The declaration of purpose focuses the electorate's concern solely on those who have failed to take personal responsibility for their actions, including drivers without obligatory liability insurance. According to the plain language of the proposition, the "Civil Justice Reform" effected by section 3333.4 (Ballot Pamp., supra, Prop. 213, § 3, at p. 102) is aimed at these individuals and these individuals alone. A wrongful death plaintiff who is neither the uninsured owner nor operator of a vehicle involved in the accident cannot be one who has failed to take personal responsibility because the law imposes no obligation on that person. Nor are wrongful death plaintiffs mentioned in the text of the proposition as subject to its restrictions. (Cf. § 1431.2 [eliminating joint and several liability for noneconomic damages in "any action for personal injury, property damage, or wrongful death"]; § 3333.2, subd. (2) [Medical Injury Compensation Reform Act limit on noneconomic damage recovery applies when professional negligence "is the proximate cause of a personal injury or wrongful death"]; Hodges v. Superior Court, supra, 21 Cal.4th at p. 117-118 [maj. opn. at pp. 10-11] [terms of Proposition 213 do not reflect intent to include product liability actions].)
We emphasize that our holding applies only to wrongful death plaintiffs who are neither uninsured owners nor operators of a vehicle involved in the accident. Although we express no opinion on the question because the facts are not before us, it would appear that an heir who is the uninsured owner or operator of the vehicle involved in the accident would come within the intended scope of section 3333.4
Parallel language in section 3333.3, also enacted as part of Proposition 213, supports this interpretation. That section provides: "In any action for damages based on negligence, a person may not recover damages if the plaintiff's injuries were in any way proximately caused by the plaintiff's commission of any felony . . . ." (See ante, fn. 2.) This provision unequivocally identifies "a person" who is barred from recovery as "the plaintiff" in any subsequent action based on injury negligently sustained during the commission of a felony by that plaintiff. Section 3333.4 references the "injured person" rather than "the plaintiff"; but under the law the terms are equivalent, or at least without legal distinction in these circumstances.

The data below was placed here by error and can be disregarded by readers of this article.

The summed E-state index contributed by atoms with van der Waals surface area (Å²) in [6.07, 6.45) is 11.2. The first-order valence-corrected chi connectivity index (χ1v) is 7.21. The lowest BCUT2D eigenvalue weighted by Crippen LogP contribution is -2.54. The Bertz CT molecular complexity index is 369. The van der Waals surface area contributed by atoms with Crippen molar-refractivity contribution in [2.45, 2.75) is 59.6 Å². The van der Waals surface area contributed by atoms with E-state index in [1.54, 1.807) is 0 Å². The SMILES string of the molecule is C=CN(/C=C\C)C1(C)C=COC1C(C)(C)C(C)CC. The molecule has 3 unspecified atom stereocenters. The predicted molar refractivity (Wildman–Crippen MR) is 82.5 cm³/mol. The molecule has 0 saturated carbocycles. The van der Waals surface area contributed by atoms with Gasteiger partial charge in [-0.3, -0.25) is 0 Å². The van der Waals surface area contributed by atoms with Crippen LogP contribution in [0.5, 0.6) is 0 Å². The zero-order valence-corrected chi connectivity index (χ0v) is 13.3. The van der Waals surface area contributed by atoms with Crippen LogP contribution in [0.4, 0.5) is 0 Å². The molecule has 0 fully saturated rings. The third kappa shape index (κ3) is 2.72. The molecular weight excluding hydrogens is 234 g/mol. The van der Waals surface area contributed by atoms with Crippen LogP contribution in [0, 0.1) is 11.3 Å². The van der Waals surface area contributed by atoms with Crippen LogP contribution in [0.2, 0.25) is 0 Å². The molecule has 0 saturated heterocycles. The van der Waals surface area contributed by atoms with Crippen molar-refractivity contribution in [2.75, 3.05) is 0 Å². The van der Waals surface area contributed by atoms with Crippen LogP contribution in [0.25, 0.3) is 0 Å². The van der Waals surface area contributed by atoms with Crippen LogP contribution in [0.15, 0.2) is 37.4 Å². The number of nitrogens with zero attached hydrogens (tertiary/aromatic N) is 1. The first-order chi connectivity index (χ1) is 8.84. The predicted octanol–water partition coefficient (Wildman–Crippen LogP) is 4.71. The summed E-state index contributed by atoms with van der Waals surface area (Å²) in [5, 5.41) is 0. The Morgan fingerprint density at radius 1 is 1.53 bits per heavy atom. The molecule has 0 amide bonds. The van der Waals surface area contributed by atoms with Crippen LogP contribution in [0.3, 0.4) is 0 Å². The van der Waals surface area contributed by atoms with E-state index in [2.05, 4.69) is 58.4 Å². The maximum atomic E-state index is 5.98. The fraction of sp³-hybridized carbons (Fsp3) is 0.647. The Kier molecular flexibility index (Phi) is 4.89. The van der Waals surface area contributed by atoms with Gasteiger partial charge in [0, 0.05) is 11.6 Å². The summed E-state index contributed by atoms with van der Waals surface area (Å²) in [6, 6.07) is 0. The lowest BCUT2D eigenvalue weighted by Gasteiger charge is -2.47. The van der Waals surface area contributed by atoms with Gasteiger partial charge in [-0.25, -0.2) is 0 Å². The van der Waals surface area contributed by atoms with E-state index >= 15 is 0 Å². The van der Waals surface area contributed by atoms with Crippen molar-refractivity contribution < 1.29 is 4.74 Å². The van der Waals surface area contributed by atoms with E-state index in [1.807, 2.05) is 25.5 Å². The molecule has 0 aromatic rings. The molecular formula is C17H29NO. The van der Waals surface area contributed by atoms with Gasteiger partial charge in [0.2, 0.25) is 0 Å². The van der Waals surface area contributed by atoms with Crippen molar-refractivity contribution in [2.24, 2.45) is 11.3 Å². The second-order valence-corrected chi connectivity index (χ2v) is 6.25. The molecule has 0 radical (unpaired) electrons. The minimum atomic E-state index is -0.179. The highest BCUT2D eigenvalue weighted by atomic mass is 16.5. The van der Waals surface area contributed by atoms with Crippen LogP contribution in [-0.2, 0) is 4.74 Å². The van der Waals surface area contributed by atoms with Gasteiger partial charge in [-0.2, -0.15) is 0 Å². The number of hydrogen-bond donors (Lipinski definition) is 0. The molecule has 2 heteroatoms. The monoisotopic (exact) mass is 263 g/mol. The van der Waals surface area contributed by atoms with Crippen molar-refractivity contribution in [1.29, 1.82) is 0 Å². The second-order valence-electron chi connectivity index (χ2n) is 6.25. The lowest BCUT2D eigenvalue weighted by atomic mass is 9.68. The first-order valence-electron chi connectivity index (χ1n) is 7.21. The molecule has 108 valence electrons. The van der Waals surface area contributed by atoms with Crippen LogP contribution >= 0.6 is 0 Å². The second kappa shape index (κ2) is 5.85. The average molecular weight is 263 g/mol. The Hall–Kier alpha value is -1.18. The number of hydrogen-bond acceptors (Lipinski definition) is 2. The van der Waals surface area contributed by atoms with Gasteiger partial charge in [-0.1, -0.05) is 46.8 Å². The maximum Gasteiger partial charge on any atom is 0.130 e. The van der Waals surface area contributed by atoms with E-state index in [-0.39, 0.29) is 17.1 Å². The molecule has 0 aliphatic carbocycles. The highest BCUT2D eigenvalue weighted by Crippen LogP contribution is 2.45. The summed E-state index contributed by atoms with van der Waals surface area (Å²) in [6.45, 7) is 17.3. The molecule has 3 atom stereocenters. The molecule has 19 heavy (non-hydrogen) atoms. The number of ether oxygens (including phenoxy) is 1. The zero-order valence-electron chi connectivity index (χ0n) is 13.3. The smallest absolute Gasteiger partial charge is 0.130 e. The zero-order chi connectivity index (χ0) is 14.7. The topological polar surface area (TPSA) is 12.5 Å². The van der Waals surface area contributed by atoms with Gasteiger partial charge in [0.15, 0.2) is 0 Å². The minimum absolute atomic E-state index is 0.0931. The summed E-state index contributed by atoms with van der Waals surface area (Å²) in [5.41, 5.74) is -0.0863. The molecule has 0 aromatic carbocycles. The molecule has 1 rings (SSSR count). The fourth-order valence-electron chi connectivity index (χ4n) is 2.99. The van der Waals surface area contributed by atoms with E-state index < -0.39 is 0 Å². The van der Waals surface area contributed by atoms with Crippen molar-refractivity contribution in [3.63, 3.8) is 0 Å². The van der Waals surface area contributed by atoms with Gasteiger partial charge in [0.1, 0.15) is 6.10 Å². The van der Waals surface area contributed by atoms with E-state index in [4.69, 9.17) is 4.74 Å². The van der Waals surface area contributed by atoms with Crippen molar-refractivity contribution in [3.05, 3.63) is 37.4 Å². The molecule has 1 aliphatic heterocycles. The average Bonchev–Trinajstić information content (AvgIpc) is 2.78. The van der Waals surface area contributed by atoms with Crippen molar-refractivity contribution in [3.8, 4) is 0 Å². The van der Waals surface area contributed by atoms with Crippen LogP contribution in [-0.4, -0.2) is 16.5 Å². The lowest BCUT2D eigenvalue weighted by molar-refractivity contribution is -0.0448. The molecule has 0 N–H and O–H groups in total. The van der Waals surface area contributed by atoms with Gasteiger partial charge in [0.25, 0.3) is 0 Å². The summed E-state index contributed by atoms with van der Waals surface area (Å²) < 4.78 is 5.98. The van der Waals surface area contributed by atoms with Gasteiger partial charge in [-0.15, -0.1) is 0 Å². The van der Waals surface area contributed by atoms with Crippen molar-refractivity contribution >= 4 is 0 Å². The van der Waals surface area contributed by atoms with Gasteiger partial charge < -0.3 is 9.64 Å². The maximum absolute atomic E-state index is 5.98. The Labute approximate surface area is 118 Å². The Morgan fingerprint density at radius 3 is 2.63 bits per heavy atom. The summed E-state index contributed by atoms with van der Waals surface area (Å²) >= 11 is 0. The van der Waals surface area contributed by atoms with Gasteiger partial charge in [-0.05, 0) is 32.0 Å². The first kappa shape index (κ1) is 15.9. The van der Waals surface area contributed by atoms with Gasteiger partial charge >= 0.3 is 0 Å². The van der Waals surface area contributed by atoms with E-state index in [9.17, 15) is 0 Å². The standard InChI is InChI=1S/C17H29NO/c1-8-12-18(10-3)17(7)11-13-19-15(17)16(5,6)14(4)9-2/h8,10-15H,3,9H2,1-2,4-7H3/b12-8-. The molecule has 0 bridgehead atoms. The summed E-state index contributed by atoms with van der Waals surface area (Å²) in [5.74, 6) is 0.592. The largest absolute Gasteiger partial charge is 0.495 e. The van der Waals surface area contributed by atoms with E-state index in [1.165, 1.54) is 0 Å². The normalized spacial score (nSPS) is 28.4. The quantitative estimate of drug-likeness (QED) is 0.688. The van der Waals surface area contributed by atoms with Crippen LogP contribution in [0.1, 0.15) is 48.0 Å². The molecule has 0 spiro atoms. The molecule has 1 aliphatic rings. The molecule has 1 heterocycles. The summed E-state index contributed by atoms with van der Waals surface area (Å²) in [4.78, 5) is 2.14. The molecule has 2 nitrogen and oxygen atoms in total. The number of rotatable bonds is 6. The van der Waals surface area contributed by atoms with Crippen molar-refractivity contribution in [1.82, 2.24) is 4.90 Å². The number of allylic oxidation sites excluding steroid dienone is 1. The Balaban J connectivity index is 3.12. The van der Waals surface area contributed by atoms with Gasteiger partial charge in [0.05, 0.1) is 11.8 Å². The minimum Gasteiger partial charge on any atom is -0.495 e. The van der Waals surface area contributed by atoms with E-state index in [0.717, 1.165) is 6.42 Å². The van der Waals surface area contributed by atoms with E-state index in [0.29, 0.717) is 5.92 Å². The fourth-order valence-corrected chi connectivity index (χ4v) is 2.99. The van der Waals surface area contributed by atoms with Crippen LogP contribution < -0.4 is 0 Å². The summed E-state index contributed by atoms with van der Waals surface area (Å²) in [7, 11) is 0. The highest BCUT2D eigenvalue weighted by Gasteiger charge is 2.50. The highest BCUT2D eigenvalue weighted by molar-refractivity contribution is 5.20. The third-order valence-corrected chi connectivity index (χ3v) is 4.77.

The ballot arguments in favor of Proposition 213 substantiate the determination that wrongful death plaintiffs do not come within the ambit of section 3333.4 In those materials, the initiative was characterized as a "Limitation on Recovery to Felons, Uninsured Motorists, Drunk Drivers," and the electorate was advised it "[d]enies recovery of noneconomic damages (e.g., pain, suffering) to . . . most uninsured motorists." (Ballot Pamp., supra, Summary of Prop. 213, at p. 6.) "A YES vote on this measure means: Uninsured drivers . . . could no longer sue someone who was at fault for the accident for noneconomic losses (such as pain and suffering)." (Ballot Pamp., supra, What Your Vote Means, at p. 6.) They "could recover only medical and out-of-pocket expenses but would be prohibited from recovering `pain and suffering' awards from insured drivers." (Ballot Pamp., supra, Arguments-Pro, at p. 7.) The legislative analyst also explained that "[t]his measure would prohibit the recovery of noneconomic losses in certain car accidents. Specifically, an uninsured driver . . . could not sue someone at fault for the accident for noneconomic losses." (Ballot Pamp., supra, Analysis by the Legislative Analyst, at p. 49.)
Throughout, the ballot pamphlet materials also note Proposition 213's prohibition against suits by convicted felons for crime-related injury and recovery of noneconomic damages by convicted drunk drivers. Since uninsured motorists are at issue here, we cite only to these references in the initiative, except to the extent that parallel language supports our construction of section 3333.4, subdivision (a)(2) and (3). We express no opinion as to the applicability of the other provisions of Proposition 213 in wrongful death actions.
Finally, the argument in favor of Proposition 213 stated it " will prevent . . . uninsured motorists from collecting these huge monetary awards" for noneconomic losses. (Ballot Pamp., supra, Argument in Favor of Prop. 213, at p. 50.) " The system needs to be fixed. Illegal behavior shouldn't be rewarded. People who break the law must be held accountable for their actions." ( Ibid.) "PROPOSITION 213 SAYS NO TO UNINSURED DRIVERS BY SAYING NO TO HUGE MONETARY AWARDS FOR `PAIN AND SUFFERING!'" ( Ibid.) Conspicuously, it omitted any reference to wrongful death actions as did the argument against the measure, which spoke only of the effect on "an innocent person who cannot [afford insurance]." (Ballot Pamp., supra, Argument Against Proposition 213, at p. 51.)